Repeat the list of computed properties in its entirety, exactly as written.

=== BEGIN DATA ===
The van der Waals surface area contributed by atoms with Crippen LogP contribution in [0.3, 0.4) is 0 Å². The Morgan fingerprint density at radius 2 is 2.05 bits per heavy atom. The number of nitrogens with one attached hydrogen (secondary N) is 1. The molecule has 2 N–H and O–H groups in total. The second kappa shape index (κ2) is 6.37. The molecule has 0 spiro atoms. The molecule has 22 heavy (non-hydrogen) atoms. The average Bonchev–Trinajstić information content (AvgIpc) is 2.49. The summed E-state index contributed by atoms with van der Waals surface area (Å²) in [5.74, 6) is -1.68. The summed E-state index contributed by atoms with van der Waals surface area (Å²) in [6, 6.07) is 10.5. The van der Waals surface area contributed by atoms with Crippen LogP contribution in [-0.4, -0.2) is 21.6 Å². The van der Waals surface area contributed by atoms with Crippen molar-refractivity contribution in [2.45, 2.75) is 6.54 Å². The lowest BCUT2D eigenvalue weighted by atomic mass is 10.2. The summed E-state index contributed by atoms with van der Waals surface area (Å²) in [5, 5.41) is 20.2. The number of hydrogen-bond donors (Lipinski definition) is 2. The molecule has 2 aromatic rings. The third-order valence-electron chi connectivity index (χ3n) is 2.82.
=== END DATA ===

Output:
The van der Waals surface area contributed by atoms with Crippen LogP contribution in [0.3, 0.4) is 0 Å². The Morgan fingerprint density at radius 2 is 2.05 bits per heavy atom. The number of nitrogens with one attached hydrogen (secondary N) is 1. The molecule has 2 N–H and O–H groups in total. The second kappa shape index (κ2) is 6.37. The molecule has 0 spiro atoms. The molecule has 22 heavy (non-hydrogen) atoms. The average Bonchev–Trinajstić information content (AvgIpc) is 2.49. The summed E-state index contributed by atoms with van der Waals surface area (Å²) in [5.74, 6) is -1.68. The summed E-state index contributed by atoms with van der Waals surface area (Å²) in [6, 6.07) is 10.5. The van der Waals surface area contributed by atoms with Crippen LogP contribution in [-0.4, -0.2) is 21.6 Å². The van der Waals surface area contributed by atoms with Crippen molar-refractivity contribution in [2.45, 2.75) is 6.54 Å². The lowest BCUT2D eigenvalue weighted by atomic mass is 10.2. The summed E-state index contributed by atoms with van der Waals surface area (Å²) in [5, 5.41) is 20.2. The number of hydrogen-bond donors (Lipinski definition) is 2. The molecule has 2 aromatic rings. The third-order valence-electron chi connectivity index (χ3n) is 2.82.